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Loyola biological science majors selected as CREST Scholars

Loyola press release - May 7, 2007

(New Orleans)—During 2006-07, two Loyola University New Orleans biological sciences majors, Randy Englert and Rachel Nuwer, were selected as Coastal Restoration and Enhancement Through Science and Technology (CREST) scholars.

Loyola is one of the partner institutions from southeastern Louisiana and Mississippi that form the alliance known as the CREST Program. Funding for the program comes from the National Oceanic and Atmospheric Administration (NOAA). CREST makes $10,000 available to each of its constituent institutions to support research by students. The goal of the program is to, “Help policymakers, planners and coastal resource managers use the latest science and best technologies to ensure sustainable and productive coastal habitats and communities.” A portion of the funding provides stipends and research expenses for graduate and undergraduate students involved in coastal restoration research; these students are known as CREST scholars.

“This is a great way to actually keep interest in the program, particularly among the small institutions. It’s nice to think that students can get something out of it for a relatively small amount of money,” said Piers Chapman, Ph.D., director of the CREST Office.

Randy Englert is a junior biology major CREST scholar from Chalmette, LA, working with biology professors Don Hauber, Ph.D., David White, Ph.D., and Craig Hood, Ph.D., on a project evaluating the impact of the common reed (Phragmites australis) on coastal marshes in the Mississippi River delta. One of the distinctions of this variety is its aggressive growth behavior which has made it a particular nuisance in coastal marshes on the East Coast. Englert’s research, “Development of molecular markers to identify genotypes of common reed in the Mississippi River delta,” is part of an effort to help manage the valuable, productive interior marshes of the delta by differentiating the invasive, Euro-Asian reed from other non-invasive varieties.

Rachel Nuwer is a senior biology major CREST scholar from Biloxi, MS, working with professor David White on, “Primary productivity within the marshlands of the Mississippi River delta,” to understand the details of plant growth processes on recently formed lands. Nuwer’s research will give managers of the lands information on food sources for resident and migratory waterfowl. In addition to the field and lab effort, Nuwer is completing a thorough literature review on the subject of the methodology used in marshland plant production studies. The results of Nuwer’s research will enhance the field technologies that are used to understand the importance of Louisiana’s wetlands.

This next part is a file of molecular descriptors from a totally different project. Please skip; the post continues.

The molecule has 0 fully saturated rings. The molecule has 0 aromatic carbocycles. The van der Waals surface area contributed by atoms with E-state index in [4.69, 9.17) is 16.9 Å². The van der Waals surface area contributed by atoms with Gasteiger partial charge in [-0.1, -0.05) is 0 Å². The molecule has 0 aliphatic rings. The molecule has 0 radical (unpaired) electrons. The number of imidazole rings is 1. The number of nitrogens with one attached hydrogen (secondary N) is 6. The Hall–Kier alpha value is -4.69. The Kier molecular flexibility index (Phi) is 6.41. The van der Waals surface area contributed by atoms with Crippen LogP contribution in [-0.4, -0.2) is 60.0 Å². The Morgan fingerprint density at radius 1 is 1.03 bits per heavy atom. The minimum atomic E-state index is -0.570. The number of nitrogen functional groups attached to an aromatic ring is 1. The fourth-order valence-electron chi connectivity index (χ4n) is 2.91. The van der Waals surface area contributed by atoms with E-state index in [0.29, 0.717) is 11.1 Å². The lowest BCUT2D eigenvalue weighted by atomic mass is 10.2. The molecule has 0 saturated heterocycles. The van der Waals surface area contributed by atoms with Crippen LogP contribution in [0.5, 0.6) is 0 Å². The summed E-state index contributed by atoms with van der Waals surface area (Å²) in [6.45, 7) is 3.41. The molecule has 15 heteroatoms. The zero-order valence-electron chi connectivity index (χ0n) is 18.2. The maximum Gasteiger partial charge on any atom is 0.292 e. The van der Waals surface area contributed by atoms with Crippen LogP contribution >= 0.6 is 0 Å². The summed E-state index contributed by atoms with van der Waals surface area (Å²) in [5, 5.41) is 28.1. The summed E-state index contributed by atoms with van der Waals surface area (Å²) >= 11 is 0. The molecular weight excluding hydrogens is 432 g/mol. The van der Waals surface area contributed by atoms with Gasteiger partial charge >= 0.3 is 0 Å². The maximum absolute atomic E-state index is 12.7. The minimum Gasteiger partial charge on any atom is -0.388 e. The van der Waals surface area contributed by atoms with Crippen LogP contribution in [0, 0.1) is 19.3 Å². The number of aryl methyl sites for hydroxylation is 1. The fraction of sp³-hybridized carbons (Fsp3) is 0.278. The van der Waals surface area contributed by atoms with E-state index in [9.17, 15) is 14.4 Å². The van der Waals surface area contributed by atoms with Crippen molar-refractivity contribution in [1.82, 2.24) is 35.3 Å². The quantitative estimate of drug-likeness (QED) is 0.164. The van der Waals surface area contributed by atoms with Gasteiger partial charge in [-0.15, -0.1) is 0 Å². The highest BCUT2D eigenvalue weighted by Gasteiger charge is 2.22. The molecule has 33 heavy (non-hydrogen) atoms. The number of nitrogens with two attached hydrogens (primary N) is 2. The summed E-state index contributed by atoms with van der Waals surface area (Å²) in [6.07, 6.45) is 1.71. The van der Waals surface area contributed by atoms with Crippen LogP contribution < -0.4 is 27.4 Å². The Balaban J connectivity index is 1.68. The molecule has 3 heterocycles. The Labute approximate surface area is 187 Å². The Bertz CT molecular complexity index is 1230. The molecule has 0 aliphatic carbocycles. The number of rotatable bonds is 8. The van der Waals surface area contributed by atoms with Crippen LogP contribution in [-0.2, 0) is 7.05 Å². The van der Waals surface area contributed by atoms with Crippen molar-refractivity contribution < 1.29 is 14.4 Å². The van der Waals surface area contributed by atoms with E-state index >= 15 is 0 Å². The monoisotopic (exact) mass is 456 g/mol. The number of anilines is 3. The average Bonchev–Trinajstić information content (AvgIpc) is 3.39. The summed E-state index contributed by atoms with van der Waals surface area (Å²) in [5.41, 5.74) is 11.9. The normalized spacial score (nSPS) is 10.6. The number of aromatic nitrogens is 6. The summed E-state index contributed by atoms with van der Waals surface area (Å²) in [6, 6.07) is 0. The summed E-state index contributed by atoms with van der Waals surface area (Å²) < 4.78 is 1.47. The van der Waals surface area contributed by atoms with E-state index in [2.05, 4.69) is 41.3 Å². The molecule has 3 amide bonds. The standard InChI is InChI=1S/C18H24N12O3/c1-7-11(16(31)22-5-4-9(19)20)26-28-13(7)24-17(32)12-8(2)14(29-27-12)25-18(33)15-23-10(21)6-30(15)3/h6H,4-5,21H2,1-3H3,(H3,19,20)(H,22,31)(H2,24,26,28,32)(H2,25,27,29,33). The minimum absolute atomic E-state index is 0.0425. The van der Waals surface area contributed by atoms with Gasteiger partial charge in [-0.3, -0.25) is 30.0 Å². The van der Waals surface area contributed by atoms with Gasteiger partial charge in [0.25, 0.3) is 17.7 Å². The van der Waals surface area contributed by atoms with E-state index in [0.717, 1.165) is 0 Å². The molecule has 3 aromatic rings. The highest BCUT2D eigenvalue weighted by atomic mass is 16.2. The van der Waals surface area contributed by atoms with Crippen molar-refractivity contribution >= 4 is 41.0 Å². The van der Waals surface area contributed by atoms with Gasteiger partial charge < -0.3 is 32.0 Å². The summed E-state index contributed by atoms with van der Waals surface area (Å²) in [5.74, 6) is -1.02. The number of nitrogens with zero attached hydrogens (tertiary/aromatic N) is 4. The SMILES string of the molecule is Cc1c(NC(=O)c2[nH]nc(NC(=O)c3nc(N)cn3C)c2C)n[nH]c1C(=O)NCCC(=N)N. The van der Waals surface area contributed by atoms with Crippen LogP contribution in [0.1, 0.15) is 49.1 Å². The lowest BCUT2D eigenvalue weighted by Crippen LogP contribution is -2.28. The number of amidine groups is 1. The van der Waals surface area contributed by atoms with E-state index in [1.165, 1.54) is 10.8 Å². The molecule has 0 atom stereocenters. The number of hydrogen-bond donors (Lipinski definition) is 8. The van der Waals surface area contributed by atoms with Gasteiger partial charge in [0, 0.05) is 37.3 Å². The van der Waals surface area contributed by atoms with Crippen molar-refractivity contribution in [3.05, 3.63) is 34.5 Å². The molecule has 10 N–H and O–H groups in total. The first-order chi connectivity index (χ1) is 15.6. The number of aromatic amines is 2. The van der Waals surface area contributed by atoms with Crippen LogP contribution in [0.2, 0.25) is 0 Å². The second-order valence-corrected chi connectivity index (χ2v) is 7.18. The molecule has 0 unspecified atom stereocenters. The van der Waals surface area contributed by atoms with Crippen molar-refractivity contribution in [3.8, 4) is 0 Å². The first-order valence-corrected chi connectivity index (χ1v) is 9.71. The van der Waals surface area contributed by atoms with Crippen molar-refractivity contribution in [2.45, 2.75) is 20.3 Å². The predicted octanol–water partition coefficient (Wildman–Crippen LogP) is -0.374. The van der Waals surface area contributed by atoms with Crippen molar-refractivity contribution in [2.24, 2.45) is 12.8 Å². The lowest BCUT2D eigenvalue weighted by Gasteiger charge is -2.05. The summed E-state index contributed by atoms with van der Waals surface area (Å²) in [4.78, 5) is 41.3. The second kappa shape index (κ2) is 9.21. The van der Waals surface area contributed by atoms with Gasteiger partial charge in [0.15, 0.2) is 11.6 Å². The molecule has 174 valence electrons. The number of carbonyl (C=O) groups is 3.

Both Nuwer’s and Englert’s research projects are focused on the lands of the “bird foot” delta, about a two hour automobile/boat drive from Loyola University. Both projects take place on Delta National Wildlife Refuge, one of the oldest national wildlife refuges in the nation. The wetland ecosystems of this area are a microcosm of the larger Louisiana coastline impacted by both human presence and Mother Nature. The technologies used in the Loyola research will therefore be easily applied to the greater good of wetland protection and understanding. The NOAA supported CREST scholars program focuses on this greater applicability and to that end each CREST scholar has to report their results at a scientific meeting to the benefit of a larger community of wetland biologists.

White comments that many of Loyola’s biology students at Loyola focus solely on the pre-health world of biology. He feels that the opportunity to be a CREST scholar and to do work in coastal restoration, work which so closely ties to the world in which Loyola students live, will be a draw to those students interested in the non-health related aspects of biology.

Most of the other institutions that are involved in the CREST program have graduate programs. White says there is difficulty in capturing students for this kind of work at the undergraduate level. The location of Loyola, however, makes it an attractive institution for wetland research and strongly weighs in its favor, making its scholars competitive even with graduate institutions.

“The Loyola biology faculty are so well positioned to do our research at the mouth of the Mississippi relative to the other institutions,” White said.

“This is a good way to get students interested in the problem [of wetland restoration],” said Chapman. “I’m really pleased that we can do this.”

Loyola University New Orleans is a Jesuit-Catholic institution with a total student enrollment of 4,724 including 800 law students.